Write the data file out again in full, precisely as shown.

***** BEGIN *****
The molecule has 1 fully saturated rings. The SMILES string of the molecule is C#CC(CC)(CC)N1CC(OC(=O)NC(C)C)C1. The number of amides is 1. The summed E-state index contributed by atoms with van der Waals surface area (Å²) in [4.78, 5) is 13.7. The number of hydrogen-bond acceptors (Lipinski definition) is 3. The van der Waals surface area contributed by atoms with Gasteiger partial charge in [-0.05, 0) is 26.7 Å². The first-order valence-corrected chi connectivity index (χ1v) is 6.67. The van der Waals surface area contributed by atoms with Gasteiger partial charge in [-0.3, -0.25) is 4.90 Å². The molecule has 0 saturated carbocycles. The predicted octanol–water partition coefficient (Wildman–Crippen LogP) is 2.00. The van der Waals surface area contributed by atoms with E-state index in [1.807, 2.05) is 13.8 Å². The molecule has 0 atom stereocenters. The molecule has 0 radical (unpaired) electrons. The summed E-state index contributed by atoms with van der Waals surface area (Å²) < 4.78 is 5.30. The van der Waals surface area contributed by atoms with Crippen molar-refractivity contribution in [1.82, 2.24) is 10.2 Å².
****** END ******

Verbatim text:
The molecule has 1 fully saturated rings. The SMILES string of the molecule is C#CC(CC)(CC)N1CC(OC(=O)NC(C)C)C1. The number of amides is 1. The summed E-state index contributed by atoms with van der Waals surface area (Å²) in [4.78, 5) is 13.7. The number of hydrogen-bond acceptors (Lipinski definition) is 3. The van der Waals surface area contributed by atoms with Gasteiger partial charge in [-0.05, 0) is 26.7 Å². The first-order valence-corrected chi connectivity index (χ1v) is 6.67. The van der Waals surface area contributed by atoms with Gasteiger partial charge in [-0.3, -0.25) is 4.90 Å². The molecule has 0 saturated carbocycles. The predicted octanol–water partition coefficient (Wildman–Crippen LogP) is 2.00. The van der Waals surface area contributed by atoms with E-state index in [1.807, 2.05) is 13.8 Å². The molecule has 0 atom stereocenters. The molecule has 0 radical (unpaired) electrons. The summed E-state index contributed by atoms with van der Waals surface area (Å²) < 4.78 is 5.30. The van der Waals surface area contributed by atoms with Crippen molar-refractivity contribution in [1.82, 2.24) is 10.2 Å².